We are stunned. Stunned! Have we reached a culturally significant watershed moment here? This just boggles the mind. This turns things upside down. Are the Coors Twins out of a job? What about the Miller Lite Cat Fight babes? The St. Pauli Girl? The Rolling Rock Beer Ape Babes? The Milwaukee's Best Automotive Girl? The Foster's Beer Boob? The Bavaria Beer grocery store stripper? Beer.com's Virtual Bartenders? The Troegs Beer burping and farting babe? The Labatt's Blue lesbians?
- Saatchi & Saatchi X opens in China. Forgets to include Chinese.
- Just like click fraud, that high YouTube video viewership count might not be all it's cracked up to be.
- Direct to Consumer drug advertising insanity is about to hit Europe...in the form of an entire TV channel devoted to telling people about drugs they don't need for ailments they don't have.
- While we saw this kite surfing-gone-aircraft video a few days ago unfettered by a brand, it's now attached to Sprite Zero.
- Godzilla and friends get indigestion. Pepto Max to the rescue.
Every once in a while you pass by an ad, do a double take and let out a WTF!?!? This is one such ad. Of course, we didn't physically pass by it. Rather, it flashed before our eyes during our daily trolling of Flickr for advertising-related goodness. And this is some goodness. Or weirdness. Of the aforementioned WTFness.
Anyway, we've got jeans. We've got high heels, We've got a green shirt. And we've got a woman with her head stuck in the ground or inside some recessed box of some sort. If we could actually read what language in which the board was written, would could share more but, alas, we'll have to depend on our worldwide readership to help us out here.
We thought this campaign, developed by JWT, Dubai for Pause & Play International Film Festival, was neat.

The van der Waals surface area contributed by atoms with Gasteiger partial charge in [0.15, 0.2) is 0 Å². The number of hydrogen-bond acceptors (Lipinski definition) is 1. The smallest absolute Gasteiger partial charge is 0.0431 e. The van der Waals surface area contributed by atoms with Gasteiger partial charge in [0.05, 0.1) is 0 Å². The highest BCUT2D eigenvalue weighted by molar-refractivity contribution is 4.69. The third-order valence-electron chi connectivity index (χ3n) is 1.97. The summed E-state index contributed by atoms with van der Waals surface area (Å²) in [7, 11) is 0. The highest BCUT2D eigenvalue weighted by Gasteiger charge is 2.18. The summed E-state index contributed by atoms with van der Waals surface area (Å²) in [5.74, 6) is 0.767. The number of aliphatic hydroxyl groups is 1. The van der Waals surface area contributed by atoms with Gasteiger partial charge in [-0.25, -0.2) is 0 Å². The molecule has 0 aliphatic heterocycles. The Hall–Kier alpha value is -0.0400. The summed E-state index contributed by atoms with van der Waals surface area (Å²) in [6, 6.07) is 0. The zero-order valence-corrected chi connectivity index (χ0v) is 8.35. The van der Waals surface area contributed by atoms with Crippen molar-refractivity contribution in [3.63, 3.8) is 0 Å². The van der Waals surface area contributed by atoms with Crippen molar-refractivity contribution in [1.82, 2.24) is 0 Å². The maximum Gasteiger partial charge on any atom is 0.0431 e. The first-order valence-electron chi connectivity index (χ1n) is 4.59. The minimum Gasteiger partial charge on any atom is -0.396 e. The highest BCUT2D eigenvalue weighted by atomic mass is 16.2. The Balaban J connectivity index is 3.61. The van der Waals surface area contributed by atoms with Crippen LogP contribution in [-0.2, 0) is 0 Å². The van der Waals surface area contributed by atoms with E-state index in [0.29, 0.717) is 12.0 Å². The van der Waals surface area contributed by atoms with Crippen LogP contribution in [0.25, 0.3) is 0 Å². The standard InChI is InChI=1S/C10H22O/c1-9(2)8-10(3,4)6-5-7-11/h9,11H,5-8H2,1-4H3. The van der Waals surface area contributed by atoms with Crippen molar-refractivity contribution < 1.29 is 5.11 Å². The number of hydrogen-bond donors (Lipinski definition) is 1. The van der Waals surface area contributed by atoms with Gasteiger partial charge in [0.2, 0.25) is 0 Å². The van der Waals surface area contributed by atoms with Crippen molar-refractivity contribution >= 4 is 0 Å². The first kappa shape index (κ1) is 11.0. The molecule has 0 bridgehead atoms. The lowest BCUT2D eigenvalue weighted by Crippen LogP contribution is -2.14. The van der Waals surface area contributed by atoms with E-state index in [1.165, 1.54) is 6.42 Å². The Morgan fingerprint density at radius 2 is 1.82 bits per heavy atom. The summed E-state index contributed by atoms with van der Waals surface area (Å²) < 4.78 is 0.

The theme, "Tired of watching the same Hollywood cliches," corresponds to the tagline, "Not the usual fare." We were pretty surprised by the number of cliches the copywriters were able to find; then again, they forgot a big favourite: the improbable pair always gets together.
Each poster relies entirely on text to draw interest to the film event. Not an easy thing to do. Whatever happened to good typography? Oh right, CGM. Okay, no, Cappiello definitely hammered in the first nail. But by no means was CGM far behind, give or take a few decades.
For upcoming film Knocked Up, a story about a one-night-stand pregnancy and the unlikely couple that decides to go it together, ad firm ADD has built the Knocked Up Babymaker.
The site enables users to upload images of two "parents" and combine their features to make a baby. Afterward you can send this hypothetical disaster to friends, family or the mashed-up victims of your unbridled imagination.
The baby at left is the happy result of a zealous PR guy mashing up the two male co-stars of the film. This is one more reason why you should never exchange numbers after converting on a one-night stand.
Shake Well Before Use points us to a campaign for plus-sized lingerie shop Bravissimo.
The firm, which specializes in unmentionables in D-JJ cups, conducted a traditional media campaign with multiple calls to action, including television, web and text-based ones. Wouldn't you know it, texting accounted for a whopping 45 percent of responses.
As the Silly Girl points out, we can't help but wonder how much of that figure was comprised of men expecting some raunchy text action. Because come on, look at the ad. It just reeks of 1-(900).